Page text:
Joint App. at 512.

The trial court gave the following corrective instruction to the jury:

Now, there were some arguments in here, and there was some testimony to the effect that the Defendant did not make a statement to the police. And you will not consider any evidence that the Defendant did not make a statement to the police for any purpose. And you are instructed to disregard that evidence, because the Defendant does not have to make a statement to the police.

Joint App. at 513.

Petitioner claims that the prosecutor's references to his post-arrest silence violated his rights under Doyle v. Ohio, 426 U.S. 610 (1976). In Doyle, the prosecution tried to show that the petitioners' silence after arrest was an attempt to bide time in order to fabricate a defense, and that any truthful defense would have been offered to the arresting officers. Id. at 616. The Court held that "the use for impeachment purposes of petitioners' silence, at the time of arrest and after receiving Miranda warnings, violated the Due Process Clause of the Fourteenth Amendment." Id. at 619. In so concluding, the Court noted:

[E]very post-arrest silence is insolubly ambiguous because of what the State is required to advise the person arrested.... Moreover, while it is true that the Miranda warnings contain no express assurance that silence will carry no penalty, such assurance is implicit to any person who receives the warnings. In such circumstances, it would be fundamentally unfair and a deprivation of due process to allow the arrested person's silence to be used to impeach an explanation subsequently offered at trial.

Id. at 617-18.

With respect to Doyle, this Court has stated:

What Anderson v. Charles [447 U.S. 404 (1980) ] teaches is that the Doyle rule has no application unless the defendant has remained silent and could be considered to have done so in reliance on the implied assurances of the Miranda warnings.

United States v. Crowder, 719 F.2d 166, 172 (6th Cir. 1983), cert. denied,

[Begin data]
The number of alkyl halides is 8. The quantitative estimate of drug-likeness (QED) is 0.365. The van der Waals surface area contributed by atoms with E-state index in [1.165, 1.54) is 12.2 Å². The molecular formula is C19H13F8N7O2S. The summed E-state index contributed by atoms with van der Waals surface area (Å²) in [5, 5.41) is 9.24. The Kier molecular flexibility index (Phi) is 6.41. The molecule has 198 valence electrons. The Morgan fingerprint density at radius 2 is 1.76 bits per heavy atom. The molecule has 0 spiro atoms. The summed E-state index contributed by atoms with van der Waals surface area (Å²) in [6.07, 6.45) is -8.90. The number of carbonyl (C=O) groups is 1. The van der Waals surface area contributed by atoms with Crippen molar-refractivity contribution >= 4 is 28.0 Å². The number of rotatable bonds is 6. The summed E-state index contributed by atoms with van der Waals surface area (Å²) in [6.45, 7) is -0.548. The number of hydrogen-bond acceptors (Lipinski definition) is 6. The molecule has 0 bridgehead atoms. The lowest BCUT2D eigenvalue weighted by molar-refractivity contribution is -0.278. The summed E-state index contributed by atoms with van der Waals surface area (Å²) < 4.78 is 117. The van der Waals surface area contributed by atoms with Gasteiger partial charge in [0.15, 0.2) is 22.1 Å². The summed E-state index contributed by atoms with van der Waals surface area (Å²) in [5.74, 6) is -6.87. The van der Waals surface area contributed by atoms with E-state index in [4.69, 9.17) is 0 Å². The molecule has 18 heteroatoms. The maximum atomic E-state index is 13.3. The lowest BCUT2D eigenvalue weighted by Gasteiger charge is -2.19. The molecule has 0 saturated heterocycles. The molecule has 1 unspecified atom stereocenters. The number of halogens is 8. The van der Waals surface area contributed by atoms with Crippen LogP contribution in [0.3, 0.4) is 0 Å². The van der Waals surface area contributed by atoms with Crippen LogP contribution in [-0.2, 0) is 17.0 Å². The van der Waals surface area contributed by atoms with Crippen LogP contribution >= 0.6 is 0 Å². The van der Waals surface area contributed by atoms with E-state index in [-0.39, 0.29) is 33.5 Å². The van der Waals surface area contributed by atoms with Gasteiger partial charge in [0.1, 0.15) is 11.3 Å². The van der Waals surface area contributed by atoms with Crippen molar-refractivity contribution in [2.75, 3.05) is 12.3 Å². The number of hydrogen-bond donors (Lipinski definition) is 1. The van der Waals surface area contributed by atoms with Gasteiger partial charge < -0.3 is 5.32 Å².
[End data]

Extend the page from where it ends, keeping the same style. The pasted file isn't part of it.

466 U.S. 974 (1984).

Respondent contends that in the present case there was no reliance on Miranda warnings because petitioner did not attempt to remain silent but instead attempted to make a statement. We agree. Although petitioner remained silent, he cannot be considered to have done so in reliance on the implied assurances of the Miranda warnings, for his testimony indicates that he did not remain silent as a matter of choice.

Petitioner's situation is further distinguishable from Doyle because the prosecutor, in referring to petitioner's silence, was not attempting to penalize Carpenter for his silence. Carpenter discussed his post-arrest conduct on direct examination. As indicated by his closing argument, the prosecutor questioned Carpenter about his conduct in order to demonstrate that he remembered in great detail the events of the evening. Further, it is unlikely that a negative inference could be drawn from petitioner's silence in light of the fact that his silence was allegedly involuntary. Petitioner's testimony about his post-arrest silence was self-serving insofar as it involved his silence; the testimony was only perhaps harmful insofar as it contributed to the prosecutor's attempt to demonstrate petitioner's ability to remember the events of the evening. Moreover, any negative effect on the jury that petitioner's silence could have had was arguably alleviated by the trial court's corrective instruction.